Churros are a Mexican pastry, dough that is twisted, baked, sprinkled with sugar and cinnamon, cut in small strips, and commonly sold on the street. You cannot miss them because of the sweet, inviting aroma that literally takes you there and you have no choice but to buy a bag.
The first time I encountered such exquisite aroma, I was about eight years old. My mom and grandmother took my three sisters and myself to the plaza. Across the plaza there was a church, and that night the town was celebrating St. Nicolas Tolentino, patron of Ramos Arizpe, the town where my grandmother lived.
Among the festive colors, the Matachines dancers, the fireworks, and the carnival rides, an almost hypnotizing aroma of fresh baked bread infused with cinnamon, called my immediate attention. “What is that mamá?” I asked. “Churros”, she said. “”Do you want to try them?” She bought my sisters and myself a bag each. The bag contained about five or six churros, each one about five inches long and half inch thick.
I had to smell them again. The smell was heavenly sweet. It was that kind of smell that if the food tastes as it smells, you know it’s going to be good. I grabbed the first one, still warm and bit into it. The crunchy texture from the dough with the sugar was the most gloriously harmony I have ever experienced in my short life. I ate the next, and the next, and the next until the bag was empty.
My mom was happy that I liked them, so she agreed on sharing some of hers. When we were done with thers I asked, “Can I have more, please?” My grandmother, wise in her years said, “You know, when you eat too much of this stuff, you can get sick—Te puedes empachar, you know?” I wasn’t listening to her, I was just looking at the churro vendor, “Can I have some more, PLEASE?”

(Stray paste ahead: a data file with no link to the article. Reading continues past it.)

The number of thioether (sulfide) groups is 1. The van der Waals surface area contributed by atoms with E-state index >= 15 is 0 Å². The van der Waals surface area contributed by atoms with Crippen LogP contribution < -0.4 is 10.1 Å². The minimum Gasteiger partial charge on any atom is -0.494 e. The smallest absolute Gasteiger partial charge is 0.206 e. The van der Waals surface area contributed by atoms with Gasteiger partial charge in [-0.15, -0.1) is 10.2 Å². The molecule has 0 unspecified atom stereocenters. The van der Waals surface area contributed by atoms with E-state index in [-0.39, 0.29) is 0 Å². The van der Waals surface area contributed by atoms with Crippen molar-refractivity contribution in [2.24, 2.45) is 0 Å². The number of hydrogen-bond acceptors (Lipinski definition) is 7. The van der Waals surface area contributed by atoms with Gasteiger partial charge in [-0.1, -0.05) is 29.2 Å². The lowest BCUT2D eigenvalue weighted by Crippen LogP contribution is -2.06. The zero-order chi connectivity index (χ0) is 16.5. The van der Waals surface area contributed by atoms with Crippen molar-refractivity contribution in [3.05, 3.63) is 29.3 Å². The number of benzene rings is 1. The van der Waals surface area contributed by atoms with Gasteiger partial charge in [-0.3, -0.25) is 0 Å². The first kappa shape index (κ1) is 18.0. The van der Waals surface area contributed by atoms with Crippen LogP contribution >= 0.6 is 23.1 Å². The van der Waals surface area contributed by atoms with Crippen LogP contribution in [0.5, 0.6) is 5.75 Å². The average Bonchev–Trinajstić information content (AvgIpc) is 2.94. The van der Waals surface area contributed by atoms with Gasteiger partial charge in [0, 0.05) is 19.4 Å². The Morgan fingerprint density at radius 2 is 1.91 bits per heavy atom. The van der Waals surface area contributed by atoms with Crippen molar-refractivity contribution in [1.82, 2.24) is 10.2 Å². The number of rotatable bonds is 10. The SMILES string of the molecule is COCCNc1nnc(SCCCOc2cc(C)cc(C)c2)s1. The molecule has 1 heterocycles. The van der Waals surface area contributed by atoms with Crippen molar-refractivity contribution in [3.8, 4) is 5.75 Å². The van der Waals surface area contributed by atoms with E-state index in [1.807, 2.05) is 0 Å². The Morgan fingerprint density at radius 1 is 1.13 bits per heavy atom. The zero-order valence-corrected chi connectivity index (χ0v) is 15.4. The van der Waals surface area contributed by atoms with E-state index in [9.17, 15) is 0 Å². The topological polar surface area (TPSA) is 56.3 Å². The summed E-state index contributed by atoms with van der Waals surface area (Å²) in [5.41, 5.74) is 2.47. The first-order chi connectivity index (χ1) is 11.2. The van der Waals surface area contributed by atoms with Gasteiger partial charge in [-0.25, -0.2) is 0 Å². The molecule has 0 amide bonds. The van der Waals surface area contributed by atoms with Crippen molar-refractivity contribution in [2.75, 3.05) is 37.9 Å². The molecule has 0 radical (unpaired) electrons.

None of them complied with my nag. Lucky for me, that day was a Sunday, allowance day. I grabbed my girly purse and grabbed my 5 pesos my father gave me earlier and confident I went and bought I think three or four bags more. Oh I ate them with pleasure and joy ignoring both mom’s and grandma’s condescending look. “You are going to get sick” I kept hearing, do you think I cared?
So the evening went, we went on the rides and had a lot of fun. I remember that night we all stayed at my Grandmother’s house. We said our Ave Marias, and went to sleep. Suddenly, I woke up in the middle of the night with this horrible, excruciating stomach pain. “Mama, Abuelita, my belly!!!!” I got so violently sick that all I could hear was “I told you so.” From that day on I got this aversion to churros to the point that the pure smell of it made me sick and all I can think of is, “I know, you both told me so!”